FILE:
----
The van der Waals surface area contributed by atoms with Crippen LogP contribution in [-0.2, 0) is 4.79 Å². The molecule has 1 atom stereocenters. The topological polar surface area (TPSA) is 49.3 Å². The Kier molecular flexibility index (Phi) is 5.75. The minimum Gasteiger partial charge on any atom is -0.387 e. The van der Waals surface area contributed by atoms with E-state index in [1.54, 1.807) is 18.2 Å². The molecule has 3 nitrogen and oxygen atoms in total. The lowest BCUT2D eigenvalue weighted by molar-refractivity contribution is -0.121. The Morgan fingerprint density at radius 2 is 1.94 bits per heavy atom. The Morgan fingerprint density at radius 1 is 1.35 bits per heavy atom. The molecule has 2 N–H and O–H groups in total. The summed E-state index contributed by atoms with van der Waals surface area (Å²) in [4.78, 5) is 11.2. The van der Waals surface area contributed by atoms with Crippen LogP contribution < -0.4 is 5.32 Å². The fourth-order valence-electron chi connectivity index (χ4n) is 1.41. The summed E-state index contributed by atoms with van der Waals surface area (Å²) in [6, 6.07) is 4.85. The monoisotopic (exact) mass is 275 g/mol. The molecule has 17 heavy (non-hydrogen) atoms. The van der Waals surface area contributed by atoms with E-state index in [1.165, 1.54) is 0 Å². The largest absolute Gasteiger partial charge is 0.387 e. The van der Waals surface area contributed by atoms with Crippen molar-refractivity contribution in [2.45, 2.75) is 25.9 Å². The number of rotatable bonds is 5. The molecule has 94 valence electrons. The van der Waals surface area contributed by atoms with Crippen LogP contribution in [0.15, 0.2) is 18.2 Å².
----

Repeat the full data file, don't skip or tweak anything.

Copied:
The van der Waals surface area contributed by atoms with Crippen LogP contribution in [-0.2, 0) is 4.79 Å². The molecule has 1 atom stereocenters. The topological polar surface area (TPSA) is 49.3 Å². The Kier molecular flexibility index (Phi) is 5.75. The minimum Gasteiger partial charge on any atom is -0.387 e. The van der Waals surface area contributed by atoms with E-state index in [1.54, 1.807) is 18.2 Å². The molecule has 3 nitrogen and oxygen atoms in total. The lowest BCUT2D eigenvalue weighted by molar-refractivity contribution is -0.121. The Morgan fingerprint density at radius 2 is 1.94 bits per heavy atom. The Morgan fingerprint density at radius 1 is 1.35 bits per heavy atom. The molecule has 2 N–H and O–H groups in total. The summed E-state index contributed by atoms with van der Waals surface area (Å²) in [4.78, 5) is 11.2. The van der Waals surface area contributed by atoms with Crippen LogP contribution < -0.4 is 5.32 Å². The fourth-order valence-electron chi connectivity index (χ4n) is 1.41. The summed E-state index contributed by atoms with van der Waals surface area (Å²) in [6, 6.07) is 4.85. The monoisotopic (exact) mass is 275 g/mol. The molecule has 17 heavy (non-hydrogen) atoms. The van der Waals surface area contributed by atoms with E-state index in [1.165, 1.54) is 0 Å². The largest absolute Gasteiger partial charge is 0.387 e. The van der Waals surface area contributed by atoms with Crippen molar-refractivity contribution in [2.45, 2.75) is 25.9 Å². The number of rotatable bonds is 5. The molecule has 94 valence electrons. The van der Waals surface area contributed by atoms with Crippen LogP contribution in [0.15, 0.2) is 18.2 Å².